11 March 2010

Repost: Somebody needs to bake the cookies.

Check out this article somebody recently shared with me (and tell me what you think in your comments):


It’s funny, the way I get so cerebral about homemaking. You’d think that, after talking to my mom and her friends — now in their 80s — I’d be more down-to-earth about it all. Certainly that’d be the case when I heard what a chore it was and how happy they were when they could finally stop cooking, cleaning, and raising kids (not all did, to be sure, but enough did). Right?

Having been raised in an era of über-options for women, I might never have looked back, never considered homemaking a thing to be valued. Or, at the very least, I would understand the socio-political consequences of relegating any one gender to a life without many translatable career skills. It’s risky, to be sure.

I mean, how many women found themselves on the short end of the stick after their husbands took off for greener pastures? Or even if they didn’t leave (and many wished they did), how many women found the daily chores of homemaking brain-numbing to the extreme?

Certainly we know the stories of lonely and frustrated suburban women downing cocktails and Valium in their meager stabs at freedom.

Someone needs to bake the cookies.

So why do I keep revisiting this thing called “homemaking” (or, more rightfully, “householding”) in my head? Well, because I believe we threw the baby out with the bath water.

I believe there is much to be found in a life of home stewardship, but to find it, we will have to challenge many of our assumptions and stereotypes. We will have to question our notions of success and how they have been dialed into an otherwise unexamined economic doctrine.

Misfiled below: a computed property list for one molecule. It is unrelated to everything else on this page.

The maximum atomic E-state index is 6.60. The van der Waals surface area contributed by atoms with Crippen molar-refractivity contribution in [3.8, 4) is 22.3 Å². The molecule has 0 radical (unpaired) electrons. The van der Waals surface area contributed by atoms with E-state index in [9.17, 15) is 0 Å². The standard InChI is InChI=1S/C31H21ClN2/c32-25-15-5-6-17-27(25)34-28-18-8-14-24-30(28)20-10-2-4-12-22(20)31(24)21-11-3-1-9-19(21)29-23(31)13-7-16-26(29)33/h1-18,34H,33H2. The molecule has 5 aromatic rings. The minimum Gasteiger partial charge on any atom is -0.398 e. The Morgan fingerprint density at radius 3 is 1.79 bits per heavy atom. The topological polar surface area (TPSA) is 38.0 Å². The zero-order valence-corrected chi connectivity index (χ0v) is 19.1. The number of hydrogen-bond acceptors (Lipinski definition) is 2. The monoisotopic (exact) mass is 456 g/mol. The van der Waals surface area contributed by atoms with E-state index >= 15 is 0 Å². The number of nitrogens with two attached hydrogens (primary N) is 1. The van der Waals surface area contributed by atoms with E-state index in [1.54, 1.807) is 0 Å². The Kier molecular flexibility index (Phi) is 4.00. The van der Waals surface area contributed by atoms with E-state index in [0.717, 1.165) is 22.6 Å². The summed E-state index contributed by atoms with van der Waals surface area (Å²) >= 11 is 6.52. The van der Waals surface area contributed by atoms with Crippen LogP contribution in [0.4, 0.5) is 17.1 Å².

But mostly, I make the case because I am a woman with enough chutzpah to do so. Without a doubt, if this movement gets any traction there will be legions of naysayers to challenge “the right of return” I am calling for. But I am not afraid. I’m butch, and I bake cookies.

I’m a mother and wife, but not because I’m afraid to be otherwise. I am making a case for revisionist gender politics as it relates to homemaking. Some are good at it and some are not, and it has nothing to do with what’s under your skirt (as it were).

Now that I’ve made that clear, I want to connect the dots, or revise the dots:

1. Householding is not a gender-specific act

2. Householding seeks to revise small-scale systems of home economics

3. Householding eschews fast food, fancy packaging, and marketing hype

4. Householding requires a connection with natural systems

5. Householding sees value in the domestic

6. Householding eschews “economies of scale” as maligned systems

7. Householding seeks a healthy environment, family, and community as a barometer of its success

8. Householding refuses the commodification of everyday skills

9. Householding is something I’m trying to understand.

In essence, I am making a call for a return to the home as a political act, an economic stance, and a spiritual movement. I am making a call for a return because we need one. I am making a call because the more creative minds we put to the task, the better the solutions. I am making a call for a return because someone needs to be home when all the “important” work out there is done. Someone needs to meet our children at the door and listen to their stories. Someone needs to create the quiet, safe, and unhurried spaces of our inner lives.

Who shall it be now?

Let me be honest: Sometimes the effort is brain-numbing, but other times (most of the time) it’s infused with the renewed logic of home stewardship and sustainable economics. Certainly our current economic crisis has shown us just how fragile/corrupt the mainstream system is, but we did not need the crash to see it. Not if we wanted to think through it.

These days, when I go to the grocery store I look at products with new eyes. From an anthropological perspective it amazes me to see how effectively they (whoever they are) have turned everything I can do for myself into something they will do for me — for a price.

But what is the price? What has been the price of jobbing out our lives? What has been made of the environment? What has been made of our families? What has been made of our spirits, our economy, and our souls? Those are rhetorical questions, because most of you know the answers.